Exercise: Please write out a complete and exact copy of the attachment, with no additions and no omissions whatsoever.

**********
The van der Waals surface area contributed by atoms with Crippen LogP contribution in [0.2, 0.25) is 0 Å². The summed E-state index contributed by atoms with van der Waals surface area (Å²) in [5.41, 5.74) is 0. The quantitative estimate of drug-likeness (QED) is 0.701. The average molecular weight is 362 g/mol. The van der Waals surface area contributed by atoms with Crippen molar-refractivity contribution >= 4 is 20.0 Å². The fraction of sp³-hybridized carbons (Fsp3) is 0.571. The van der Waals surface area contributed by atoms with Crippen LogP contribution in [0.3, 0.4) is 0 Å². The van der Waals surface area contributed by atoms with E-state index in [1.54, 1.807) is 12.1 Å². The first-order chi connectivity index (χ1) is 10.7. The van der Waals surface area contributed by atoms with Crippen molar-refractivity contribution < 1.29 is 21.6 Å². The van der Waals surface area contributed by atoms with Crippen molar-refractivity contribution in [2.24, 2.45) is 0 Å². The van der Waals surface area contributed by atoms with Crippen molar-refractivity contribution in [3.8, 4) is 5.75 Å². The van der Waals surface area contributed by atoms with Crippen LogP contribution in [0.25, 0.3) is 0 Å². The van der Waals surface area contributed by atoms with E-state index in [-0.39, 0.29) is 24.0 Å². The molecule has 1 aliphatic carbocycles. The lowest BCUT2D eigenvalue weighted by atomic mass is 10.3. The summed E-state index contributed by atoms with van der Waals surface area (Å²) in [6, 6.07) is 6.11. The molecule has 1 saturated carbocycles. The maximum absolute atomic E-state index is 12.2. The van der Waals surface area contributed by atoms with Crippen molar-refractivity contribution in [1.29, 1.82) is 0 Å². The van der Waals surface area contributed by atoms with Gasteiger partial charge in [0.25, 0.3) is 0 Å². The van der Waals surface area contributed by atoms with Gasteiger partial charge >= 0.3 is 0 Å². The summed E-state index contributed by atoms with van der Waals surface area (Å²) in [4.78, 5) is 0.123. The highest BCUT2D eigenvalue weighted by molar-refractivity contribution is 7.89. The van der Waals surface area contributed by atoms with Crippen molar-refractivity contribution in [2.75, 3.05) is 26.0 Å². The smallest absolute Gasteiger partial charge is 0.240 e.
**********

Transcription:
The van der Waals surface area contributed by atoms with Crippen LogP contribution in [0.2, 0.25) is 0 Å². The summed E-state index contributed by atoms with van der Waals surface area (Å²) in [5.41, 5.74) is 0. The quantitative estimate of drug-likeness (QED) is 0.701. The average molecular weight is 362 g/mol. The van der Waals surface area contributed by atoms with Crippen molar-refractivity contribution >= 4 is 20.0 Å². The fraction of sp³-hybridized carbons (Fsp3) is 0.571. The van der Waals surface area contributed by atoms with Crippen LogP contribution in [0.3, 0.4) is 0 Å². The van der Waals surface area contributed by atoms with E-state index in [1.54, 1.807) is 12.1 Å². The first-order chi connectivity index (χ1) is 10.7. The van der Waals surface area contributed by atoms with Crippen molar-refractivity contribution < 1.29 is 21.6 Å². The van der Waals surface area contributed by atoms with Crippen molar-refractivity contribution in [2.24, 2.45) is 0 Å². The van der Waals surface area contributed by atoms with Crippen molar-refractivity contribution in [3.8, 4) is 5.75 Å². The van der Waals surface area contributed by atoms with Crippen LogP contribution in [0.25, 0.3) is 0 Å². The van der Waals surface area contributed by atoms with E-state index in [-0.39, 0.29) is 24.0 Å². The molecule has 1 aliphatic carbocycles. The lowest BCUT2D eigenvalue weighted by atomic mass is 10.3. The summed E-state index contributed by atoms with van der Waals surface area (Å²) in [6, 6.07) is 6.11. The molecule has 1 saturated carbocycles. The maximum absolute atomic E-state index is 12.2. The van der Waals surface area contributed by atoms with Crippen molar-refractivity contribution in [1.29, 1.82) is 0 Å². The van der Waals surface area contributed by atoms with Gasteiger partial charge in [0.25, 0.3) is 0 Å². The van der Waals surface area contributed by atoms with Gasteiger partial charge >= 0.3 is 0 Å². The summed E-state index contributed by atoms with van der Waals surface area (Å²) in [4.78, 5) is 0.123. The highest BCUT2D eigenvalue weighted by molar-refractivity contribution is 7.89. The van der Waals surface area contributed by atoms with Crippen molar-refractivity contribution in [2.75, 3.05) is 26.0 Å². The smallest absolute Gasteiger partial charge is 0.240 e.